Jerry Terrell, pastor of Grace Baptist Church in Scott, on Mary O'Hanlon-Smith, owner of Global Title Co. of Sherwood. O'Hanlon-Smith handled the refinance of the church's mortgage, but the original debt was never paid off, leaving the 16-member congregation with two bank loans to repay.
"You know it's bad when you go to Wal-Mart and you stand in the toy aisle for 30-40 minutes looking for something you don't have. You know something has gone wrong there."
C. Ann Fleming, chief operating officer of Fleming Electric and mother, on the challenge of raising financially responsible children in affluent families.
"We have more and more clients show us those pictures and say, 'We want our garage to look like this. But behind the doors, it's just as cluttered as it used to be, but now it looks tidy."
Little Rock architect Scott Smith.
"I never dreamed I would be designing multimillion-dollar homes in the state of Arkansas, but I am. All I can say is thank God I'm not swinging that mortgage."
Fort Smith architect Anthony Leraris.
"There is no negotiation with the state's largest health insurer. Take it or leave it."
David Wroten, assistant executive vice president of the Arkansas Medical Society, on increasing physician unrest with the reimbursement rates offered by Arkansas Blue Cross and Blue Shield.
"I've always been willing to push the envelope, to take chances. And if we didn't get our heads handed back to us on a platter, it gave us confidence."
Steve Williams, iconoclast founder of Maverick Transportation Inc. of North Little Rock and current chairman of the American Trucking Associations.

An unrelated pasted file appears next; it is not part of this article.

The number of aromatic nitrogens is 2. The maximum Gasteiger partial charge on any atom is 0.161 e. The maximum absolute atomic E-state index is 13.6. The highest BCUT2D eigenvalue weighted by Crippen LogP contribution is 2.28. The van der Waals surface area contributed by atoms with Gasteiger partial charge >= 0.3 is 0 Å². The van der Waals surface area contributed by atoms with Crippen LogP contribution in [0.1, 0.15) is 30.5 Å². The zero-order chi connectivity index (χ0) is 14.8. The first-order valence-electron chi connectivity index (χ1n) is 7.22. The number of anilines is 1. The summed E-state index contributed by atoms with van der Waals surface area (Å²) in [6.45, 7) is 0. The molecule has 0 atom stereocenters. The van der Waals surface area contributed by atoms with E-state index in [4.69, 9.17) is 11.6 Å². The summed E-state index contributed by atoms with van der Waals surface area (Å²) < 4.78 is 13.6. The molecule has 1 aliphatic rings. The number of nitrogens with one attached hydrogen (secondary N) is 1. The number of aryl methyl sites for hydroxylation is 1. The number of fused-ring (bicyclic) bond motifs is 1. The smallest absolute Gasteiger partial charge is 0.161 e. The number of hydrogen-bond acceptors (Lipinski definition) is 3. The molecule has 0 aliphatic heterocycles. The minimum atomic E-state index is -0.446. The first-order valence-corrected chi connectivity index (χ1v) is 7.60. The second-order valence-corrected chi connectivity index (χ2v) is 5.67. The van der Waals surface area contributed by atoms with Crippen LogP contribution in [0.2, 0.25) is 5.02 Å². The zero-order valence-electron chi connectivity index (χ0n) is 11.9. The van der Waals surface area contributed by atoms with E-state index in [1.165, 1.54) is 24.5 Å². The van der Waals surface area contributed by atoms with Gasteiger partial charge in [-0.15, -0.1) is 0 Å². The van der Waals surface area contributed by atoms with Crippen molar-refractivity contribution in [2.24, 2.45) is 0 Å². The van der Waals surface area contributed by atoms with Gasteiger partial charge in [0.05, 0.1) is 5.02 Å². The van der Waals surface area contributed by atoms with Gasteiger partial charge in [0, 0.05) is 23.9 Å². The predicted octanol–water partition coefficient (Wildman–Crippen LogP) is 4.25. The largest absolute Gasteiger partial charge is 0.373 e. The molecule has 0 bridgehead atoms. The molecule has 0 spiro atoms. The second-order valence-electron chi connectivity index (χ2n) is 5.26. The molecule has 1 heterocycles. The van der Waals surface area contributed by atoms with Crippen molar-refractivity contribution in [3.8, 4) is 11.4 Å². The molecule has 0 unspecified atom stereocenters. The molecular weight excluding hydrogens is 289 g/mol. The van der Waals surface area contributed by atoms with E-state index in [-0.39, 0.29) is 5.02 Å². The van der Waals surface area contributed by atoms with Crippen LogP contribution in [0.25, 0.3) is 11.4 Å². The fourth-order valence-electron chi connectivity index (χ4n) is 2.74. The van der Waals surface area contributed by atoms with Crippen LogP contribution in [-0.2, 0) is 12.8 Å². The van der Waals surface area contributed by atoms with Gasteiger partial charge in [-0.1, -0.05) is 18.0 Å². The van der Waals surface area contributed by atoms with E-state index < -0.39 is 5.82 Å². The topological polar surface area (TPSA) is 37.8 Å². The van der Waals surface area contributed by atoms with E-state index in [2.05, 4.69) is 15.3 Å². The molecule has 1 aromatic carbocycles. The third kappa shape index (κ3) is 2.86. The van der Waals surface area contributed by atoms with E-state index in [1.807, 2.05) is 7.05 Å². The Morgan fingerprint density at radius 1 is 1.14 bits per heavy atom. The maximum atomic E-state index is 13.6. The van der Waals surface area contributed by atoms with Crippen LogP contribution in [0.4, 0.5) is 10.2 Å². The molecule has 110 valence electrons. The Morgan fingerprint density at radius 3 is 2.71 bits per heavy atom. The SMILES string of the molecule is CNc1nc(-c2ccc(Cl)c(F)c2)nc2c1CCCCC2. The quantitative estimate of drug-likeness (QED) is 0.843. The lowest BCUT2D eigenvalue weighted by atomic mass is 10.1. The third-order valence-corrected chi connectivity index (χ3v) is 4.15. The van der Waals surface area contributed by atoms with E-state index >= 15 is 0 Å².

"We're purposefully trying to downsize the portfolio over time. But we're not going to let someone come in and buy a property in a fire sale."
David Malone, executive director of Arkansas Teacher Retirement System, on the pension fund's retreat from the real-estate investing habits of his disgraced predecessor, Bill Shirron.
"All these ducks are being eradicated up North and what we have is this older, hunt-smart duck."
Ducote Haynes, chairman of the Arkansas Wildlife Federation's duck committee, explaining the declining number of ducks being killed in Arkansas.
"This is home. I guess it never occurred to me to do it somewhere else."
Billionaire businessman Warren Stephens on his decision to build his dream golf course, Alotian Club, west of Little Rock.
"Just sitting around playing golf or fishing seven days a week isn't very fulfilling for me... It would get boring..."
W.E. Ayres, 73, former chairman of Simmons First National Bank, on why he keeps an office and continues to work and serve after reaching retirement age.
"I hope they do fantastic. But not being pessimistic but being brutally honest, the only thing that has ever survived here has been us and arena football."